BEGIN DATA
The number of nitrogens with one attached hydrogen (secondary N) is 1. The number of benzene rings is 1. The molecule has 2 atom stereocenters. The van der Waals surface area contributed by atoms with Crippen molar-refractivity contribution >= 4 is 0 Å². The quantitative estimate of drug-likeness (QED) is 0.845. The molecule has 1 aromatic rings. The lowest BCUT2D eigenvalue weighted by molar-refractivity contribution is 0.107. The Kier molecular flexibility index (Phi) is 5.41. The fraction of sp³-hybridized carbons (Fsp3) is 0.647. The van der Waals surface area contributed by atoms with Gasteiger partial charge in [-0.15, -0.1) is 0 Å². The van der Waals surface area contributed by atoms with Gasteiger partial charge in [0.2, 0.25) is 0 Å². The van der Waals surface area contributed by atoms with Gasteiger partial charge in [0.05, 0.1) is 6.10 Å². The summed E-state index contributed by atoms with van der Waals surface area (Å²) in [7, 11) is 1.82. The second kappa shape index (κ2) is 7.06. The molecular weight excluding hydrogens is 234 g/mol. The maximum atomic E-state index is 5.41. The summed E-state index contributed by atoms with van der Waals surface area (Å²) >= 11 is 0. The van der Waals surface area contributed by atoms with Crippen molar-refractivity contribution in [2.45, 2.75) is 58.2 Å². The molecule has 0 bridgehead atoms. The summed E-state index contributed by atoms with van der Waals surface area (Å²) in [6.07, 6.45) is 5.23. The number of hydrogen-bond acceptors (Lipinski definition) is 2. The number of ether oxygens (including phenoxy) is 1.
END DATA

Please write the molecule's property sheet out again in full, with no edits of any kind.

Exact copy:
The number of nitrogens with one attached hydrogen (secondary N) is 1. The number of benzene rings is 1. The molecule has 2 atom stereocenters. The van der Waals surface area contributed by atoms with Crippen molar-refractivity contribution >= 4 is 0 Å². The quantitative estimate of drug-likeness (QED) is 0.845. The molecule has 1 aromatic rings. The lowest BCUT2D eigenvalue weighted by molar-refractivity contribution is 0.107. The Kier molecular flexibility index (Phi) is 5.41. The fraction of sp³-hybridized carbons (Fsp3) is 0.647. The van der Waals surface area contributed by atoms with Gasteiger partial charge in [-0.15, -0.1) is 0 Å². The van der Waals surface area contributed by atoms with Gasteiger partial charge in [0.2, 0.25) is 0 Å². The van der Waals surface area contributed by atoms with Gasteiger partial charge in [0.05, 0.1) is 6.10 Å². The summed E-state index contributed by atoms with van der Waals surface area (Å²) in [7, 11) is 1.82. The second kappa shape index (κ2) is 7.06. The molecular weight excluding hydrogens is 234 g/mol. The maximum atomic E-state index is 5.41. The summed E-state index contributed by atoms with van der Waals surface area (Å²) >= 11 is 0. The van der Waals surface area contributed by atoms with Crippen molar-refractivity contribution in [2.45, 2.75) is 58.2 Å². The molecule has 0 bridgehead atoms. The summed E-state index contributed by atoms with van der Waals surface area (Å²) in [6.07, 6.45) is 5.23. The number of hydrogen-bond acceptors (Lipinski definition) is 2. The number of ether oxygens (including phenoxy) is 1.